In what could be the big fat smoking gun biotech critics have been looking for since 1996, a respected plant and soil scientist claims to have identified a strange, new disease-causing organism linked to Monsanto's Roundup Ready soybeans and corn. In a letter to the USDA, Don Huber, a retired Purdue University professor, issued a dire warning about GE crops, cautioning that this potent, unclassified organism could lead to a "general collapse of our critical agriculture infrastructure," ultimately destroying much of Monsanto's (MON) business.
That's one possibility, anyway.
The other is that Huber is wildly overreacting to some interesting results he got using an electron microscope, nuttily screaming about how the sky is falling in an attempt to either vilify GE crops or to arrive at some deeply meaningful scientific findings.
Which one is it? That we don't know yet because the whole ordeal is shrouded in secrecy and intrigue. Huber, the current coordinator of a committee within the USDA's National Plant Disease Recovery System, hasn't released his plant samples or other details of his results to scientists.
For its part, the USDA, a big supporter of genetically engineered crops, seems flummoxed by the letter. In February, a spokesperson told Reuters: "We're reviewing it, and will respond directly to Dr. Huber, rather than responding through the media." But then this month the agency curtly responded to the AP that "the only copy [of the letter] we received was forwarded by a third party, and we do not respond to third-party letters."
In his letter and in press interviews, Huber surmises that the newly discovered life form, which he says "appears to be a micro-fungal-like organism," probably has more to do with the widespread spraying of the herbicide chemical glyphosate, also known as Monsanto's Roundup, than it does actual GE technology. Many of Monsanto's GE seeds are engineered to withstand glyphosate, and some 155 million acres of land globally are sprayed with it every year.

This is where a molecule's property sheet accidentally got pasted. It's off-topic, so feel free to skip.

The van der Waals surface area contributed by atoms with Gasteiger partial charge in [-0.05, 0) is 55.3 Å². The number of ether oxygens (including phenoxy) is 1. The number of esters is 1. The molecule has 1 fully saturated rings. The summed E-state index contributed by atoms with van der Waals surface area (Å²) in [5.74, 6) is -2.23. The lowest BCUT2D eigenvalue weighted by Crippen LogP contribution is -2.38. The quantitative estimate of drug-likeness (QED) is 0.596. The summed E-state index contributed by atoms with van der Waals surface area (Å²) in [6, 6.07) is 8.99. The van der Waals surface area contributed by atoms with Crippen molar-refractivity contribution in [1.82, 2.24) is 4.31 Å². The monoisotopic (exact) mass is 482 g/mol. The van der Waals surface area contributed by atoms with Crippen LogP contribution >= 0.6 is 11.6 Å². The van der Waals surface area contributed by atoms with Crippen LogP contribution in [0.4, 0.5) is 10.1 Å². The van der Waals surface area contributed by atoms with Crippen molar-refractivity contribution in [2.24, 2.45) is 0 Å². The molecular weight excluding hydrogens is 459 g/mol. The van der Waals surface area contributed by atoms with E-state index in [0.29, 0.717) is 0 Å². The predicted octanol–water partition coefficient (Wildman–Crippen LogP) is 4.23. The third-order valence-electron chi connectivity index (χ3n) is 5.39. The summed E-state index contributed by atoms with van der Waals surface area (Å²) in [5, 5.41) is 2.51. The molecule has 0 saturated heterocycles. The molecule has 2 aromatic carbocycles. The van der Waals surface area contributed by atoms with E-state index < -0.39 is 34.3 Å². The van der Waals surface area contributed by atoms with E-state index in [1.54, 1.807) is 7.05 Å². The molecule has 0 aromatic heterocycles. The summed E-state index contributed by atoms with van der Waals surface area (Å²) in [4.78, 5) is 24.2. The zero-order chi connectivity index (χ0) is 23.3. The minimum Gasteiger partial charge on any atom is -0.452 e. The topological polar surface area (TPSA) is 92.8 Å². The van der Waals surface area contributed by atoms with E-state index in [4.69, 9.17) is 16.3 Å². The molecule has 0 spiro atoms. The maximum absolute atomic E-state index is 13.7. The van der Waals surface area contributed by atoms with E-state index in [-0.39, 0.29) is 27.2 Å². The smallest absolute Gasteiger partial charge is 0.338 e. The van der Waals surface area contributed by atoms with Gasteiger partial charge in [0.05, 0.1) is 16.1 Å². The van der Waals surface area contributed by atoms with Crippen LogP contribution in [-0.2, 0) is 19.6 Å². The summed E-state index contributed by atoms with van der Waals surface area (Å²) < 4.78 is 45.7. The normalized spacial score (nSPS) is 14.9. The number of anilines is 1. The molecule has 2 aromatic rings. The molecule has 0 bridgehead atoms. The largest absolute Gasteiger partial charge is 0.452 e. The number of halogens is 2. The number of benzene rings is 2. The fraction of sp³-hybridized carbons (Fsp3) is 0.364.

The idea here is that Roundup use may have inadvertently facilitated the development of this uber-pathogen, much in the way Monsanto's superweed problem is an unwelcome side effect of Roundup. This concept has some merit since there's research indicating plants sprayed with glyphosate or other herbicides are more susceptible to biological and physiological disorders, although a disease increase in Roundup crops hasn't been proven.
As for all the secrecy, Huber, who lives in Idaho, says he didn't go through the usual, time-consuming process of submitting his work to a scientific publication for review because he wanted to get the message immediately to the USDA, which was weighing decisions on Monsanto's Roundup Ready GE alfalfa and Roundup Ready GE sugar beets, both of which the agency has since approved for planting.
And the anonymous members of his stealth "team of senior plant and animal scientists," hailing from the Midwest, Florida, Brazil and Canada? Huber says he doesn't want to identify them because some work for universities that receive funding from the biotech industry and he worries about them facing backlash.
This, too, makes some sense because companies like Monsanto haven't had the best relationship with independent scientists. In 2009, a group of 26 corn insect specialists from large universities filed a complaint with the EPA complaining that biotech firms weren't allowing them access to their proprietary seeds for study. These scientists also withheld their names because they feared being further cut off from research by the companies.
But whether any of this adds up to an agricultural emergency or a grand indictment of GE technology remains to be seen. Until Huber opens up his labs for scrutiny, we won't know if he'll be what Rachel Carson was to DDT or the Chicken Little of ag-biotech.
Image by Flickr user St Stev